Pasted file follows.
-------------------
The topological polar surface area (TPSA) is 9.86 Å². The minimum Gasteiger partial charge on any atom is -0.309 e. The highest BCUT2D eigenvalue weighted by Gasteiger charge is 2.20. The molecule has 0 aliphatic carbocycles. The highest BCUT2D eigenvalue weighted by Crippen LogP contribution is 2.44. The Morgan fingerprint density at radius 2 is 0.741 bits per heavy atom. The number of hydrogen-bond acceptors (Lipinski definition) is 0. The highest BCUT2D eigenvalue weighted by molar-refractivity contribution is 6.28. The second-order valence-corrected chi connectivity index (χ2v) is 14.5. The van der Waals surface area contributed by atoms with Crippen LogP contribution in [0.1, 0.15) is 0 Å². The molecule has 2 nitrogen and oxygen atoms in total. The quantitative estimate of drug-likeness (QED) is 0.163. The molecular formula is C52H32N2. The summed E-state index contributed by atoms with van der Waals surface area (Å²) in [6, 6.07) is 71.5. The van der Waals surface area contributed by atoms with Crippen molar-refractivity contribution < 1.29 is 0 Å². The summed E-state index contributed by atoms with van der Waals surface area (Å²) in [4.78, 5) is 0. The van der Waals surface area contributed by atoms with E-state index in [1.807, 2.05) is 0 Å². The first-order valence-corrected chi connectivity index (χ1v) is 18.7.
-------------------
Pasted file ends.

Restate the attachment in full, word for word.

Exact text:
The topological polar surface area (TPSA) is 9.86 Å². The minimum Gasteiger partial charge on any atom is -0.309 e. The highest BCUT2D eigenvalue weighted by Gasteiger charge is 2.20. The molecule has 0 aliphatic carbocycles. The highest BCUT2D eigenvalue weighted by Crippen LogP contribution is 2.44. The Morgan fingerprint density at radius 2 is 0.741 bits per heavy atom. The number of hydrogen-bond acceptors (Lipinski definition) is 0. The highest BCUT2D eigenvalue weighted by molar-refractivity contribution is 6.28. The second-order valence-corrected chi connectivity index (χ2v) is 14.5. The van der Waals surface area contributed by atoms with Crippen LogP contribution in [0.1, 0.15) is 0 Å². The molecule has 2 nitrogen and oxygen atoms in total. The quantitative estimate of drug-likeness (QED) is 0.163. The molecular formula is C52H32N2. The summed E-state index contributed by atoms with van der Waals surface area (Å²) in [6, 6.07) is 71.5. The van der Waals surface area contributed by atoms with Crippen molar-refractivity contribution < 1.29 is 0 Å². The summed E-state index contributed by atoms with van der Waals surface area (Å²) in [4.78, 5) is 0. The van der Waals surface area contributed by atoms with E-state index in [1.807, 2.05) is 0 Å². The first-order valence-corrected chi connectivity index (χ1v) is 18.7.